Huawei calls out $51b NBN failure
David Soldani: The Huawei Australia CTO says it is time to face up to the NBN failure
Huawei Australia chief technology officer David Soldani has delivered a blistering assessment of Australia’s national broadband roll-out, hammering both the federal government and NBN Co as architects of the $51 billion failure.
“Australia has somehow managed to invest $51 billion on a network that can’t even deliver 50Mbps to around one million of its fixed-broadband end-user premises,” he said during the 5G Business Summit in Sydney on Tuesday.
“In fact, the actual cost of the NBN is much higher than that, given that reports suggest that NBN Co is paying Telstra around $100 billion in subscriber migration and lease payments over the coming years.
“We have spent around $10,000 for every activated premises on the NBN Fixed Wireless network and yet hundreds of sites are only delivering 6Mbps or less at peak-time to end-users – worse speeds than many were getting on old ADSL services.”
Mr Soldani also criticised the government’s management of NBN, pointing out how the company has not been held accountable for any scrutiny.
“Indeed, rather than the Federal Government ask serious questions about how they may be culpable for what has gone wrong with NBN Fixed Wireless they have actually delivered them an even bigger role in delivering our crucial 5G infrastructure by excluding Huawei from the 5G market,” he said.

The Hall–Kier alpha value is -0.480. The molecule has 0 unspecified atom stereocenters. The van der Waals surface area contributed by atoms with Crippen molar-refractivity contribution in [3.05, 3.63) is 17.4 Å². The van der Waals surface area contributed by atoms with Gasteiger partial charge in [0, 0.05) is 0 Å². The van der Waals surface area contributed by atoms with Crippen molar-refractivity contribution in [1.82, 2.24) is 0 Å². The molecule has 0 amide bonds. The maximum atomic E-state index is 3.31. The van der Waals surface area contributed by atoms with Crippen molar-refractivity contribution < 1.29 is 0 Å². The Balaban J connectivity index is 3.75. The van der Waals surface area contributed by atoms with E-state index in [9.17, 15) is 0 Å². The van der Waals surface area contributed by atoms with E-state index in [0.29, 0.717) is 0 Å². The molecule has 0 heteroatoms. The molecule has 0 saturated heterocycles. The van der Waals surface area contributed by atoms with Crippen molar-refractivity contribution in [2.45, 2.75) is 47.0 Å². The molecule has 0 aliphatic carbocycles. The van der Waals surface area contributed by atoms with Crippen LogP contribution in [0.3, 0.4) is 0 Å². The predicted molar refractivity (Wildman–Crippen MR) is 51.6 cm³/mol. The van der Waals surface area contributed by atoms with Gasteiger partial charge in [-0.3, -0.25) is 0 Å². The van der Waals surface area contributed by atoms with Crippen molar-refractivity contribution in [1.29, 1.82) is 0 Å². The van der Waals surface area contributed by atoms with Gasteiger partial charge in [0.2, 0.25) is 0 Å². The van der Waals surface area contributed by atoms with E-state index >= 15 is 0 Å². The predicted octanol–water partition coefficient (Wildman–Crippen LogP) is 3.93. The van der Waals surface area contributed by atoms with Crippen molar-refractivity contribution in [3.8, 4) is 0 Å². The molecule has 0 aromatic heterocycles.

During the Huawei platinum-sponsored event, Mr Soldani took the opportunity to subtly suggest that government should introduce alternative models and suppliers, such as Huawei, to facilitate 5G fixed wireless services.
“Firstly, let’s stop pretending that NBN Co can do this whole thing by itself – we now know that it can’t. There is simply no more money in the pot. That’s it,” Soldani said.
“We know that in these outer-suburban and regional areas that the mobile operators have plenty of spare spectrum available because there is very low population densities in those areas.
“So, using the hugely successful Mobile Blackspot program as a template why not encourage the mobile network operators to extend their regional networks and use that available spectrum to deliver 5G Fixed Wireless services to consumers?
“Alternatively, we could look to take a leaf out of what has been happening in Victoria where the state government and local council have collaborated to deliver a contract to private operators to deliver high-speed Fixed Wireless services of up to 1Gbps to regional end-users.”
Mr Soldani’s criticism comes following the federal government’s decision to ban Huawei from participating in the NBN and 5G in Australia on the grounds of national security. Others including Japan and Vietnam have also joined in on this global push-back against the Chinese telecommunications company.
The Trump administration took it a step further, banning US companies from providing software services or hardware to Huawei, the world’s second largest supplier of mobile phones behind Samsung and the third largest in Australia.
Meanwhile, others like New Zealand insist they have not imposed a ban on Huawei but have just merely blocked the company. Then there’s Canada suggesting China’s involvement in 5G is still under review.